omitted). Summary judgment is proper if, after viewing the evidence and drawing all
reasonable inferences in the light most favorable to the nonmovant, no genuine issues
of material fact exist and the movant is entitled to judgment as a matter of law. Fed.
R. Civ. P. 56(c); Brown, 518 F.3d at 558 (citation omitted).
Section 1983 provides a cause of action against government officials who
deprive persons of rights, privileges, or immunities secured by the Constitution. 42
U.S.C. 1983. Government officials are entitled to a dismissal if their conduct does
not violate clearly established statutory or constitutional rights of which a reasonable
person would have known. Sanders v. City of Minneapolis, Minn., 474 F.3d 523,
526 (8th Cir. 2007) (citations and internal quotation marks omitted). In addressing
an officers claimed entitlement to qualified immunity, the court must first determine
whether the allegations amount to a constitutional violation, and then, whether that
right was clearly established. Id. (citing Saucier v. Katz, 533 U.S. 194, 201 (2001)).
Qualified immunity is not just a defense to liability, it constitutes immunity from
suit. Hanig v. Lee, 415 F.3d 822, 824 (8th Cir. 2005) (citing Saucier, 533 U.S. at
200). If the allegations and undisputed facts do not amount to a constitutional
violation, there is no necessity for further inquiries concerning qualified immunity.
Saucier, 533 U.S. at 201.
In reviewing the district courts denial of qualified immunity, we must
determine first if undisputed facts show a deprivation of an actual constitutional
right. Conn v. Gabbert, 526 U.S. 286, 290 (1999). It is well settled the deliberate
indifference to serious medical needs of prisoners constitutes the unnecessary and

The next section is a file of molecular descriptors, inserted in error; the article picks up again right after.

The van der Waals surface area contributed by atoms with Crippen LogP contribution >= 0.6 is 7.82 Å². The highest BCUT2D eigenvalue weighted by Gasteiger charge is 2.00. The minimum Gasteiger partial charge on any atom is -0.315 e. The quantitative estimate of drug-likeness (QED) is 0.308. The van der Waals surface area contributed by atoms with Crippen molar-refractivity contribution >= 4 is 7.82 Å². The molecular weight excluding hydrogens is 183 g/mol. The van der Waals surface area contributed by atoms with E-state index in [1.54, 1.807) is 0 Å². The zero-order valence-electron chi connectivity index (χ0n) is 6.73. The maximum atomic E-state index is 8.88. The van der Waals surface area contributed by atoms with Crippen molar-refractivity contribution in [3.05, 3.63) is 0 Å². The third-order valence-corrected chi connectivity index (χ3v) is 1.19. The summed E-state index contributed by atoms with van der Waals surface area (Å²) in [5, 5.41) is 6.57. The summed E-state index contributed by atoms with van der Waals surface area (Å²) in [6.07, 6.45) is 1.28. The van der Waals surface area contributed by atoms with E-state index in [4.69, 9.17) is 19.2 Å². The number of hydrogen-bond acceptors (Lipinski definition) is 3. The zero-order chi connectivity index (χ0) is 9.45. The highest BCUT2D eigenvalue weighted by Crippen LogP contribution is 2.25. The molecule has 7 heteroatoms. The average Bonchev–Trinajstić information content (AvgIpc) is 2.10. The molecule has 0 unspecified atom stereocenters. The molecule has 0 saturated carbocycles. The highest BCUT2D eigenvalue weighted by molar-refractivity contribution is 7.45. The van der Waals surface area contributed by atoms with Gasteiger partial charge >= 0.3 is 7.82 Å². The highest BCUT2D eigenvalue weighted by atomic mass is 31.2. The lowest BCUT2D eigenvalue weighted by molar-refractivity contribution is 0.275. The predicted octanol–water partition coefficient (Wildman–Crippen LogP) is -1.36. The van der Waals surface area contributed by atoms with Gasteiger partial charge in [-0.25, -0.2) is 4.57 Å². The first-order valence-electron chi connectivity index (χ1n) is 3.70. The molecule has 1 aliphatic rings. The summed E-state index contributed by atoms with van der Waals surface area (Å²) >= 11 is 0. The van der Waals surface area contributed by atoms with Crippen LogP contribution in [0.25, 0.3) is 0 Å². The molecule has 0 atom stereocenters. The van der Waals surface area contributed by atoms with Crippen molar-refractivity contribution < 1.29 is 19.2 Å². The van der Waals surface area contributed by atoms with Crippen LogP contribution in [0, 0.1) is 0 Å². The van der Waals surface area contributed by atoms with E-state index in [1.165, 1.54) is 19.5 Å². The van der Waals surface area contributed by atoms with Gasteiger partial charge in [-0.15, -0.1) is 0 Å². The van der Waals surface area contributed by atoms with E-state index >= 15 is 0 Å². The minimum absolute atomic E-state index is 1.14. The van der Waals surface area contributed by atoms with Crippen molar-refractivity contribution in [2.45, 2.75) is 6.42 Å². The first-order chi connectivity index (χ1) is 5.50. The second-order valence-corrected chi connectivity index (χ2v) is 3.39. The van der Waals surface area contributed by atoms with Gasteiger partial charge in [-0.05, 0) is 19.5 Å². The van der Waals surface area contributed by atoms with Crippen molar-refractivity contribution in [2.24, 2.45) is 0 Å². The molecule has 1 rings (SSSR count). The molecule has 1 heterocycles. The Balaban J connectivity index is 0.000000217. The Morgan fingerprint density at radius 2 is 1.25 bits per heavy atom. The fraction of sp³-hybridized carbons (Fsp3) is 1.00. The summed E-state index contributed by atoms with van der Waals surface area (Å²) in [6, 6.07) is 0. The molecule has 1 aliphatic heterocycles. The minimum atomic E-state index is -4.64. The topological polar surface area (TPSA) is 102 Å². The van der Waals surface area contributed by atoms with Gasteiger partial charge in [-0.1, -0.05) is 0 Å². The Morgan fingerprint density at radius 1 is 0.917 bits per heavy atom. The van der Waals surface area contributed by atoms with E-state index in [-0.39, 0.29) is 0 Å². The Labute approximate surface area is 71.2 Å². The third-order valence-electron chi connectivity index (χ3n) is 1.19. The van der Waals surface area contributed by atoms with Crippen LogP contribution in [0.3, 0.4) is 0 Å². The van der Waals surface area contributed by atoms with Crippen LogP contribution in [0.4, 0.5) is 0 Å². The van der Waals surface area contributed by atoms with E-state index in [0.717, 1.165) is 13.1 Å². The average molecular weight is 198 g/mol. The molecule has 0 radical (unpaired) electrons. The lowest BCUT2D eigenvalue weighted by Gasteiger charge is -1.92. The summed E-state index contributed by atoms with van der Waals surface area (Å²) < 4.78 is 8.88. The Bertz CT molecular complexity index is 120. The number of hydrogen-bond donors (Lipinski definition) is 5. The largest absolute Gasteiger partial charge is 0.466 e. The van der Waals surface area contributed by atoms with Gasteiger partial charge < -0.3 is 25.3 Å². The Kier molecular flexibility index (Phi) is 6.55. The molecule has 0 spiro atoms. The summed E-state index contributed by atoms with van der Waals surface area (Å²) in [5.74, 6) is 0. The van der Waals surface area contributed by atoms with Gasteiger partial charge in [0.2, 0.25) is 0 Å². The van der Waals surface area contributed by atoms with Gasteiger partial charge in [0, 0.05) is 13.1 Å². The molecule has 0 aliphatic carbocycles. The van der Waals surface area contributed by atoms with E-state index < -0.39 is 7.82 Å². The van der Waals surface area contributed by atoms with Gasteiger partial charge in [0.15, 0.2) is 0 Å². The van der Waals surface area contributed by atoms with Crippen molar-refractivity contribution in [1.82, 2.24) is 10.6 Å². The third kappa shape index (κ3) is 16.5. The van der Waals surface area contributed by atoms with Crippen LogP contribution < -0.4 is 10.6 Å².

wanton infliction of pain, proscribed by the Eighth Amendment. Estelle v. Gamble,
429 U.S. 97, 104 (1976) (citation omitted). However, not every claim by a prisoner
that he has not received adequate medical treatment states a violation of the Eighth
Amendment. Id. at 105. In order to state a cognizable claim, a prisoner must allege
acts or omissions sufficiently harmful to evidence deliberate indifference to serious
medical needs. It is only such indifference that can offend evolving standards of
decency in violation of the Eighth Amendment. Id. at 106. Our court has
interpreted this standard as including both an objective and a subjective component:
The [plaintiff] must demonstrate (1) that [he] suffered [from] objectively serious
medical needs and (2) that the prison officials actually knew of but deliberately
disregarded those needs. Jolly v. Knudsen, 205 F.3d 1094, 1096 (8th Cir. 2000)
(citation and internal quotation marks omitted).
With respect to the objective serious medical need, a medical need is serious
if it has been diagnosed by a physician as requiring treatment, or one that is so
obvious that even a layperson would easily recognize the necessity for a doctors
attention. Coleman v. Rahija, 114 F.3d 778, 784 (8th Cir 1997) (citation and internal
quotation marks omitted). With respect to deliberately disregarding a medical need,
[t]he prisoner must show more than negligence, more even than gross negligence,
and mere disagreement with treatment decisions does not rise to the level of a
constitutional violation. Jolly, 205 F.3d at 1096 (citation and internal quotation
marks omitted). More to the point, defendants will therefore be liable for [a
plaintiffs] injuries only if [a] policy of shackling [] detainees while they receive
medical attention constitutes either deliberate indifference to medical needs or a
punishment. Haslar v. Megerman, 104 F.3d 178, 180 (8th Cir. 1997) (citations
Nelson suffered from a serious medical need. Nelson was pregnant, went into